Day 33 of our Adventure: WALK!!
CAMINO Day 24
Wednesday October 4, 2017
18km / 12.5 miles / 4.5 hours
Total Ascent: 984 ft.
Total Descent: 738 ft.
Difficulty Rating: Terrain 2; Waymarking 1
Scenery Rating: 2
Arzua to O Pino (Rúa)
We’ve been leaving close to the same time each morning, and it seems to be much darker than when we started our Camino on September 6. Of course, the days have been getting shorter, and we’ve also been walking westward for 4 weeks. Turns out that sunrise on Day 1 in San Sebastián was at 7:38 AM. Tomorrow, in Santiago de Compostela, sunrise will be at 8:36 AM. There is a 26-minute difference in sunrise times just by virtue of being 435 miles west of our starting point, and another 32-minute difference due to the seasonal change.
The sunrise isn’t the only difference! The sheer volume of people is astounding. A whole parade of young people passed us about an hour and a half into our walk this morning. Besides the “kids”, the numbers have increased exponentially. The first few bars that we came to were packed with people, and we decided to bypass those in favor of a quieter stop. Interesting décor they had there…. We shared the trail with cyclists, a few of whom almost ran into us. No warning bells, just these guys who zoomed past, 3 abreast. I yelled after them that they need to ring their bells.
As we continued to walk, the crowd thinned out, and when we were less than a mile from our stop for the night we passed those same kids. One was on the ground with heat exhaustion. A second group was sitting on the ground, resting, and a third was waiting for the others to catch up.
We walked through a few aromatic eucalyptus groves today. The day was warm (82°), and we appreciated the shade. We also walked past a “Wall of Wisdom”, with dozens of questions printed on sheets of paper.
We are at our final stop, Hotel O Pino, before tomorrow’s walk to Santiago. Our plan is to leave early (with headlamps) to try to get to the Cathedral in time for the Mass at noon.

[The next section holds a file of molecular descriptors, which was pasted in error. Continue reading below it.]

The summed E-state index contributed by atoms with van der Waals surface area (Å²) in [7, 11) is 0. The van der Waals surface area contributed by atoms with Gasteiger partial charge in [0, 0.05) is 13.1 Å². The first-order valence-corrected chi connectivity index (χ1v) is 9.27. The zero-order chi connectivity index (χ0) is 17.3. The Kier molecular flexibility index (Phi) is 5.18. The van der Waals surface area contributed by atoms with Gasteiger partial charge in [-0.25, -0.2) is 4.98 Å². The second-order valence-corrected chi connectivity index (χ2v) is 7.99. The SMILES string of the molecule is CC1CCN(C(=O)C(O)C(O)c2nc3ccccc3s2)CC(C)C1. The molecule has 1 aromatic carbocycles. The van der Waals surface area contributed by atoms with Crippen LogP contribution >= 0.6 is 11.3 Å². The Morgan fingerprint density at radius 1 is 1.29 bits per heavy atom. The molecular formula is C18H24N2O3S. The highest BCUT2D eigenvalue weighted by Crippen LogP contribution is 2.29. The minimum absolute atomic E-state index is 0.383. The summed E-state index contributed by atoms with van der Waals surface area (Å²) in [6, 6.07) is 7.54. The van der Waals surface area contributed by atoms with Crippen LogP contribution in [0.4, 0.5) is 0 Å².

I made a list before we started of various people we’d dedicate each day’s walk to. Some of them were special, private intentions. Others were more general. The dedications included:
- My sisters, survivors of decades of family vacations
- My U.S. Power-Arano Cousins
- My Basque Uncles and Cousins who live in Berriatua, Ermua, and Isla
- My Dad and his Mother, Bernardina Arano Power
- First responders, victims, and families of the 9/11 attacks
- A friend whose sister died recently
- My Mom, on the day that we walked to Santillana del Mar (because she loves that town)
- Our 3 children, Michael, Angela, and Gregg
- Our grandson Nathan
- My (Lithuanian) Kanzler grandparents, Ben & Alice Kanzler
- My Godfather, Uncle Don, who walked parts of the Appalachian Trail, and my Aunt Judy
- Various friends whose birthdays fell on our walking days
- Specifically, Grace Garcia, who was celebrating her birthday on the Camino Portugués
- My Power Aunts and my Dad who were afflicted with Alzheimer’s Disease (on the day of the Alzheimer’s walk in Point Pleasant, NJ)
- Tomorrow’s walk is dedicated to Margie Clifford, who fought (and recently lost) a quiet and valiant fight against cancer, and who never gave up… I thought about her tenacity as I sometimes struggled to make it up a tough hill, or to walk those final 4 km on a long day. Her birthday was 5/5/55, and we are walking into Santiago on the 5th. Margie, thanks for the inspiration.